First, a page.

I haven't done a book review in a while but after Memorial Day weekend and some plane travel I finally have enough books to be worthwhile!
The Girl's Guide to Hunting and Fishing, Melissa Bank
I got this one in the book swap Nujoud organized. We definitely need to do that again! This is a novel written almost as a series of short stories. Normally I'm not a fan of that style because it can lead to a disjointed story, but in this case the collection flowed together beautifully. It was a quick and light read yet still had depth. I definitely recommend it!
Opening Skinner's Box, Lauren Slater
This book is about ten controversial and revolutionary psychological experiments of the twentieth century. You'll probably recognize some of them, such as Stanley Milgram's obedience research, but others will be brand new. In fact, it was fascinating to see how two experiments could appear to completely contradict each other yet still be valid. My only criticism of the book was that sometimes the author got too wrapped up in her own experience with the experiments and didn't elaborate on them as much as she could, but overall it's a fun way to learn about some really interesting experiments without getting bogged down in the technical side of things.
Galileo's Daughter, Dava Sobel
I picked this book up at a used book store over a year ago and had been wanting to read it for even longer than that. It's non-fiction and tells Galileo's story interspersed with letters from his daughter, who entered a nunnery in her teens and spent her life there. While I definitely enjoyed the glimpse into a different side of Galileo's life, it got bogged down in his battles with the church at times. That said, it's still a worthwhile read, especially if you are interested in a different perspective on the great mathematician.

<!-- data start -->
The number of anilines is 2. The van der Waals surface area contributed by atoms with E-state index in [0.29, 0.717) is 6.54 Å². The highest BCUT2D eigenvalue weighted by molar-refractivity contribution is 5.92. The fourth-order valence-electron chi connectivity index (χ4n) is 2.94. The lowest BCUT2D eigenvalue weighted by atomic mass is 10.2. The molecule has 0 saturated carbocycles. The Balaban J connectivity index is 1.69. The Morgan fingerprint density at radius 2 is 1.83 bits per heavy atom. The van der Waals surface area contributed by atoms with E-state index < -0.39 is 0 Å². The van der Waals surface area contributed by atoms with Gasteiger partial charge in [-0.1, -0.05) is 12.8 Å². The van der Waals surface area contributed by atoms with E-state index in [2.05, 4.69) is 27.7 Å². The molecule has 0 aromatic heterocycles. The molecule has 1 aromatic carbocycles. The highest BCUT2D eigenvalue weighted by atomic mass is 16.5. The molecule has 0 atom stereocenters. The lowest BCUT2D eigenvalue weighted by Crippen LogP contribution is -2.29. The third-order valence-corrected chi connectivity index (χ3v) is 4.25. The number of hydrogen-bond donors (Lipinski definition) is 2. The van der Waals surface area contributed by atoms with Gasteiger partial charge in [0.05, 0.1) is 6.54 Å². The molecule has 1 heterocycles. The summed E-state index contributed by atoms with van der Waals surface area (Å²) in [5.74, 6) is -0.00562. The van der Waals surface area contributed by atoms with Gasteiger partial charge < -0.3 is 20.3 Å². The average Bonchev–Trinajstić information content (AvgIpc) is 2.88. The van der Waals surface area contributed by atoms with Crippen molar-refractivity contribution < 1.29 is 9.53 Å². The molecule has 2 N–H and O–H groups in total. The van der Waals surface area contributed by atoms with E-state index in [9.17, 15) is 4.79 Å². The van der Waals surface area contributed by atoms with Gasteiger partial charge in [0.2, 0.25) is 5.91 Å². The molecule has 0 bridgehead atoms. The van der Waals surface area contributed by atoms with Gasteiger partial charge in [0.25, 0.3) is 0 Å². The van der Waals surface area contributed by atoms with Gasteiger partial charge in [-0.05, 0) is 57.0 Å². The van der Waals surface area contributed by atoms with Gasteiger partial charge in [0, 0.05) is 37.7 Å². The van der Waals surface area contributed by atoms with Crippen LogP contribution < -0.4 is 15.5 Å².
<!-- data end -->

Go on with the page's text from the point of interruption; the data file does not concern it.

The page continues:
The Bookseller of Kabul, Asne Seierstad
I'll keep it simple: everyone needs to go read this now. I thought this was a novel but it turns out to be true. The author spent three months living with an Afghani family. The patriarch is a bookseller in Kabul (I'm sure you wouldn't have guessed that) and is in some ways very modern and liberal. However, in his home life he is very traditional. It was fascinating to learn more about the culture but I also became completely swept up in the lives of these real people. I had about 10 pages left when we got off the plane and I hurried to the baggage claim so I could sit down and finish it!
Next up (I'm currently about halfway through) is Testimony, by Anita Shreve.